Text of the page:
genes_are_called .............................: 1
splits_consider_gene_calls ...................: 1
creation_date ................................: 1466453807.46107
project_name .................................: Infant Gut Contigs from Sharon et al.
gene_level_taxonomy_source ...................:
scg_taxonomy_was_run .........................: 0
external_gene_calls ..........................: 0
external_gene_amino_acid_seqs ................: 0
skip_predict_frame ...........................: 0
scg_taxonomy_database_version ................: None
trna_taxonomy_was_run ........................: 0
trna_taxonomy_database_version ...............: None
modules_db_hash ..............................: 72700e4db2bc
gene_function_sources ........................: KEGG_Module,COG14_CATEGORY,COG14_FUNCTION,KEGG_Class,KOfam

* Please remember that it is never a good idea to change these values. But in some
cases it may be absolutely necessary to update something here, and a programmer
may ask you to run this program and do it. But even then, you should be
extremely careful.

AVAILABLE GENE CALLERS
===============================================
* 'prodigal' (32,265 gene calls)
* 'Ribosomal_RNAs' (9 gene calls)


AVAILABLE FUNCTIONAL ANNOTATION SOURCES
===============================================
* COG14_CATEGORY (21,121 annotations)
* COG14_FUNCTION (21,121 annotations)
* KEGG_Class (2,760 annotations)
* KEGG_Module (2,760 annotations)
* KOfam (14,391 annotations)


AVAILABLE HMM SOURCES
===============================================
* 'Archaea_76' (type 'singlecopy' with 76 models and 404 hits)
* 'Bacteria_71' (type 'singlecopy' with 71 models and 674 hits)
* 'Protista_83' (type 'singlecopy' with 83 models and 100 hits)
* 'Ribosomal_RNAs' (type 'Ribosomal_RNAs' with 12 models and 9 hits)

Most of this output is self-explanatory. But one thing that may not be quite obvious to some is that in many cases we use 0 to indicate ‘False’ and 1 to indicate ‘True’. So for this example, you will see that SCG taxonomy was run on this database, but tRNA taxonomy was not.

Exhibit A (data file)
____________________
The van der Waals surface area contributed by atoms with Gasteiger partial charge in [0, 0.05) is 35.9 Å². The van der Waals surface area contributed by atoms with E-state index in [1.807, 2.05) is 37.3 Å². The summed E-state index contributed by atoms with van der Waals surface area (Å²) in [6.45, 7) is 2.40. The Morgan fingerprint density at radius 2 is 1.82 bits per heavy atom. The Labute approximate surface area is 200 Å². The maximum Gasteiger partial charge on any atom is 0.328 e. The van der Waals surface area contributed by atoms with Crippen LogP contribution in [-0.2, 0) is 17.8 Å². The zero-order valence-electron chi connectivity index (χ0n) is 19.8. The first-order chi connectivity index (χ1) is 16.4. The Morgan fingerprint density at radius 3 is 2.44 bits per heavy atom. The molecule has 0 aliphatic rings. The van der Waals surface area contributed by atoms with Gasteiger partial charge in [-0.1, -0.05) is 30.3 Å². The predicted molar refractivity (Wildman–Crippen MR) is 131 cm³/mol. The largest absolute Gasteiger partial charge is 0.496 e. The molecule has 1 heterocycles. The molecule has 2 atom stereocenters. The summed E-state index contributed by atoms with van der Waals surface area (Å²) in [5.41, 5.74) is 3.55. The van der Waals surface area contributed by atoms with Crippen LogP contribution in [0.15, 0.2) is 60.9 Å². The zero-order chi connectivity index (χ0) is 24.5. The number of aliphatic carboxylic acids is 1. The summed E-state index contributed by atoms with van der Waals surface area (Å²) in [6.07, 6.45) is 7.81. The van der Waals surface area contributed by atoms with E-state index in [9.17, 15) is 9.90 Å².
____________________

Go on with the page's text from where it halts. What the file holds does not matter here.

Modifying database information

We just need to start by saying - you probably shouldn’t do this. Manually changing the values in the self table has the potential to break things downstream because it lets you avoid some of anvi’o’s internal sanity checks which prevent you from doing things you shouldn’t. If you change things and start running into ugly errors, do not be surprised.

That being said, sometimes you just need to live on the edge and do some hacking, and anvi-db-info will let you do that. If a programmer sent you here to update a value in the self table or if you are just foraging ahead on your own, this is how you would do it. Let’s change the project_name value as an example because it is mostly descriptive and seems fairly safe:

anvi-db-info --self-key project_name --self-value “test” CONTIGS.db

If you run this, you will see a warning telling you what the current value of project_name is and what it will be changed to, but the value will not actually be changed just yet. If you are sure you want to do this, you then need to run:

anvi-db-info --self-key project_name --self-value “test” CONTIGS.db --just-do-it

Then go on your merry adventuring way.

Edit this file to update this information.

Additional Resources

Are you aware of resources that may help users better understand the utility of this program? Please feel free to edit this file on GitHub. If you are not sure how to do that, find the __resources__ tag in this file to see an example.